Transforming Uganda’s economy for more and better jobs
The Uganda Economic Update that was launched recently and projects a GDP growth rate of 6.5 percent in 2014. The Update attributes recovery to renewed macro-stability and increased public investments that address binding constraints to growth. It also underscores the importance of accelerating diversification of the economic base and providing new sources of employment for Uganda’s rapidly growing and increasingly urban labor force, even as the agricultural sector remains the predominant employer for the foreseeable future.
“While Uganda’s economy has grown rapidly over most of the last decade and will continue to do so into the future, a significant proportion of the country’s population is not benefiting from this growth,” says Philippe Dongier, World Bank’s Country Director for Tanzania, Uganda and Burundi. “The vast majority of Uganda’s labor force remains employed in low productivity activities.” “To break away from this trend, the government is rightly placing emphasis on infrastructure and skills. In addition, we think it is essential to better understand the enterprises and the zones that are already growing and that have potential and to remove specific barriers to further accelerating their growth”.
Access to good jobs will be driven by the transformation of production to higher productivity activities. By accelerating transformation, jobs in the manufacturing and services sectors could reach 8 to 12 million by 2030. Even then, the bulk of the workforce will likely remain employed in the agricultural sector, mainly because it is performing the role of residual employer.
In order to ensure that a greater proportion of the Ugandan population has access to productive jobs, the report proposes measures related to five objectives: (i) creating better jobs on the farm; (ii) making the informal sector more productive, especially in urban areas; (iii) improving survival, growth and productivity of firms in the formal sector; (iv) ensuring that the labor force has the appropriate skills and (v) promoting a more efficient urbanization process to support firm growth and job creation in urban areas.
“With Uganda’s labor force growing above 4 percent per annum, 20 million workers are expected to be added onto the labour market by 2040, adding to the challenge of creating goods jobs and achieving equitable growth,” says Rachel Sebudde, the Bank’s Senior Economist for Uganda, and the lead author of the report. “The challenge for Ugandan policy makers will be to manage the labor force’s transition from a predominant involvement in low productivity subsistence agriculture to increased involvement in higher productivity manufacturing and services sectors.”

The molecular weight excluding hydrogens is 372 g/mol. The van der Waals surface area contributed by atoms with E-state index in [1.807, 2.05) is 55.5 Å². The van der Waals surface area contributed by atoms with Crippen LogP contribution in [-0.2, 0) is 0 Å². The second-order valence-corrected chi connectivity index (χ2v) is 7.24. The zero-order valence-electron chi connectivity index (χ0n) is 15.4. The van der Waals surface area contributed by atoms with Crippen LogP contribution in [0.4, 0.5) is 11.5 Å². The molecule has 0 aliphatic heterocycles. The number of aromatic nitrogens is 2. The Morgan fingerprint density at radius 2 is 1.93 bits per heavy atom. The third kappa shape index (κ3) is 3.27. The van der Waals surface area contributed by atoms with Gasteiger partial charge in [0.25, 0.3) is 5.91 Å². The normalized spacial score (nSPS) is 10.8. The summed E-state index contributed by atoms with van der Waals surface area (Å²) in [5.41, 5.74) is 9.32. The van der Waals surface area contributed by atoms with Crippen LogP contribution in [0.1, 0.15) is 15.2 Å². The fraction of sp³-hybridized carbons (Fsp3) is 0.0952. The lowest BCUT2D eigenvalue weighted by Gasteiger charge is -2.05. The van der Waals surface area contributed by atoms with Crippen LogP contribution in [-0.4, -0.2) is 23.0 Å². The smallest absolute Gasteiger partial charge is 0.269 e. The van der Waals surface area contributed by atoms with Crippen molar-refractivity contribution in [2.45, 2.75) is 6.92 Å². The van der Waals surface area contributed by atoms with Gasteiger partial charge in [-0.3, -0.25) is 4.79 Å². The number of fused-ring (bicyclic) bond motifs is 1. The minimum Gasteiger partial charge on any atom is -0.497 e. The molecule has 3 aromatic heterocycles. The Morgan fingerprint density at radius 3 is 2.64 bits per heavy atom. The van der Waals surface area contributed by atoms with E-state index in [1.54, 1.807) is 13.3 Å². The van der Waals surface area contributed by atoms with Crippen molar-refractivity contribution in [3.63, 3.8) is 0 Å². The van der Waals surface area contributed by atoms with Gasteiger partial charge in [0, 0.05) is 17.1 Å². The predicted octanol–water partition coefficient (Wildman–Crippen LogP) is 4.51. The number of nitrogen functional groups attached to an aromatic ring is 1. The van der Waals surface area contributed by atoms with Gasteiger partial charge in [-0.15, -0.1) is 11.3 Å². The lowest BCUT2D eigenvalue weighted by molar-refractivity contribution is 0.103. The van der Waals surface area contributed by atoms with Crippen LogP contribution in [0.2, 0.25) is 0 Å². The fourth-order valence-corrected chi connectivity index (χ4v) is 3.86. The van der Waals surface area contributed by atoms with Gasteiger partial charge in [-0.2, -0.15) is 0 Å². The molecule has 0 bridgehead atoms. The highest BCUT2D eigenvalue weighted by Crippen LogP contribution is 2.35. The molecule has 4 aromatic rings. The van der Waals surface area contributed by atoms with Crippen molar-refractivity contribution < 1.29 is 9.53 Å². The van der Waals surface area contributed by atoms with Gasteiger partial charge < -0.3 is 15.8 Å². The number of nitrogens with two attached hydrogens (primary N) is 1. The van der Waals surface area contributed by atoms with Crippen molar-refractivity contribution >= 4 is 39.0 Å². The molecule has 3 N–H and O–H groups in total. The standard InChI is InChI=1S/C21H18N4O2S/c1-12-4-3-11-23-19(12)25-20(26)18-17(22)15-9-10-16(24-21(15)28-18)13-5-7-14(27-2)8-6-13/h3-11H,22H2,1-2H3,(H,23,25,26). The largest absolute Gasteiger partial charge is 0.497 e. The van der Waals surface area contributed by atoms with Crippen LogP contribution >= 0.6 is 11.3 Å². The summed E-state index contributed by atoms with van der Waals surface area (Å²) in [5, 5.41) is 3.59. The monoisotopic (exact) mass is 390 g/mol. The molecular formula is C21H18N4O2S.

The report acknowledges that the government’s policy agenda on jobs is complex and its impact will likely mainly be realized in the medium to long run. The report however notes that the agenda for action has to be concrete and clear to the stakeholders.
“In the short term, the government should prioritize agriculture so as to increase productivity in this sector as this is where the bulk of the population works. Government’s current efforts in this direction are commendable, says Ahmadou Moustapha Ndiaye, World Bank’s Country Manager in Uganda. “However, people are also moving off the farm and similar attention will be required in addressing constraints in the non-agricultural sectors.”
In order to address constraints in the non-agricultural sectors, the report recommends four short term actions that can create impact on the job creation agenda: (i) buttress large firms by supporting growth of clusters and full value chain for strategic sectors, such as light manufacturing, exportable, building and construction industry and oil industry (ii) Improve the business environment by industrial zoning and innovative financial solutions that can improve survival and growth of small and medium term enterprises, which will be an important source of formal employment; (iii) Promote linkages between large industries and small and mainly informal manufacturers; and (iv) Building urban infrastructure to ease movement of people and products.
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Source: The World Bank